Models are slowly coming into agreement regarding an area of low pressure that is expected to bring a mix bag of snow, sleet, freezing rain, and cold rain to the Carolinas this weekend and early next week.
The track of the storm system is becoming more certain as models continue to converge on a single track. The EURO, GFS, and Ensembles agree with the overall track of the storm, bringing the storm along the Gulf of Mexico coast then up the East coast. By Monday morning, the storm is expected to be located over the Outer Banks of North Carolina. It is too early for exact timing, but precipitation could begin as early as Saturday morning in far western NC. Most areas would begin seeing precipitation Saturday Night or Sunday morning.
The amount of moisture this system is expected to have is above average for a winter storm. Most models show 1-2 inches of precipitation, with some locations receiving over 2 inches of precipitation. This storm system has the potential to be one of the largest winter storms we have seen this decade in western NC.
This system will be very difficult to forecast because there will be a sharp line where the snow/sleet/freezing rain changes to a cold rain. Since we are still 72+ hours away, it is too early to determine where this line would be; however, current indications are the line will set up near I-85. There is also questions with the temperature not only at the surface but aloft. If the temperature aloft warms above freezing, snow could change to sleet and freezing rain, limiting accumulations.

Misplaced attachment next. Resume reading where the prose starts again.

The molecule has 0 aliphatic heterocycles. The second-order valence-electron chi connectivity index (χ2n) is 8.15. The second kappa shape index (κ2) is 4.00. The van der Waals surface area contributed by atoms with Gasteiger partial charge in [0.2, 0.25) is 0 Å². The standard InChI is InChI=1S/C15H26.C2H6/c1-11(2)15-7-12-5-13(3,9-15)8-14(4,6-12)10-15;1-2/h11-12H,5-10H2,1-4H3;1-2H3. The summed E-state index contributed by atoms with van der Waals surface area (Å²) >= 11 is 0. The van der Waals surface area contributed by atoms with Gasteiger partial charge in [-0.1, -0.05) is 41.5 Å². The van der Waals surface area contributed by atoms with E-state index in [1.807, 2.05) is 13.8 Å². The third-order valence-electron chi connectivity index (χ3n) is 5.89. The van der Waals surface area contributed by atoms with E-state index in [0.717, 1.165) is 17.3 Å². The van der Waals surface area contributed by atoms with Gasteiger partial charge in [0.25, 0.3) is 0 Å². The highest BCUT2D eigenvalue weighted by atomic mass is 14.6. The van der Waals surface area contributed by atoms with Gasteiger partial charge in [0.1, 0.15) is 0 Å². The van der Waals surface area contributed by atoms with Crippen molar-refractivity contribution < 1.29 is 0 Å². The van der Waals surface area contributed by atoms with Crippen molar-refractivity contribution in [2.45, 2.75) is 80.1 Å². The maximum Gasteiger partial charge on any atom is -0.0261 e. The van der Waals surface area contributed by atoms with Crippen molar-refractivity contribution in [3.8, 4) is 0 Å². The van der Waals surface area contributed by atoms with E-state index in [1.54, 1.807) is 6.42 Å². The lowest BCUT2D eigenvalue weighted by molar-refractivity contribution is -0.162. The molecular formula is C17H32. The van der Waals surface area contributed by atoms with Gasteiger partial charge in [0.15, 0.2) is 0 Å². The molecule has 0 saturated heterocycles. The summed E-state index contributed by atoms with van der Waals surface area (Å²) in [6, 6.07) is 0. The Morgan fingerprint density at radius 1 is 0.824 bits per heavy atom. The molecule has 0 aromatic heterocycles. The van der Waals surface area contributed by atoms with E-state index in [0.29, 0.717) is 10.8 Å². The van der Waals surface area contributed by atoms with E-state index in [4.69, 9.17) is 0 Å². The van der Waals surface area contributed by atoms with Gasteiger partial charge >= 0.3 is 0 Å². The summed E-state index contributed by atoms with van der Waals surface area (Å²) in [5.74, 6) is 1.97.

The image below shows what I expect at the moment across the Carolinas. This is subject to change moving forward, depending on the final track of the storm.
Areas in Red need to prepare for a major winter storm. All major global models and climatology agree this area could receive major accumulations of snow and sleet. It is unknown how much snow/sleet will fall in this area at the moment; however, these areas need to be prepared for major accumulations of snow and sleet. The area shaded in red is where the highest confidence of wintry weather is at the moment.
Areas in Yellow also need to prepare for a major winter storm; however, there may be issues with the temperature aloft and at the surface. This area is expected to hover around 32, so these areas are in risk of changing to a cold rain or staying a wintry mix. This area also needs to prepare for accumulations of snow and sleet. Confidence is lower in this sector than in areas shaded in red.
Areas in Blue are also expected to see wintry weather; however, this area is dealing with temperatures that aloft are expected to warm above freezing and surface temperatures may rise above 32. While this area should prepare as well, there is very high uncertainty with this area.
Areas in Green are expected to remain mostly rain for the duration of the system. This area may see snow on the front side and the back side of the storm; however, rain is expected to be the dominate precipitation type.
I am continuing to monitor the latest data that continues to come in with this system and will keep you updated with the latest model trends.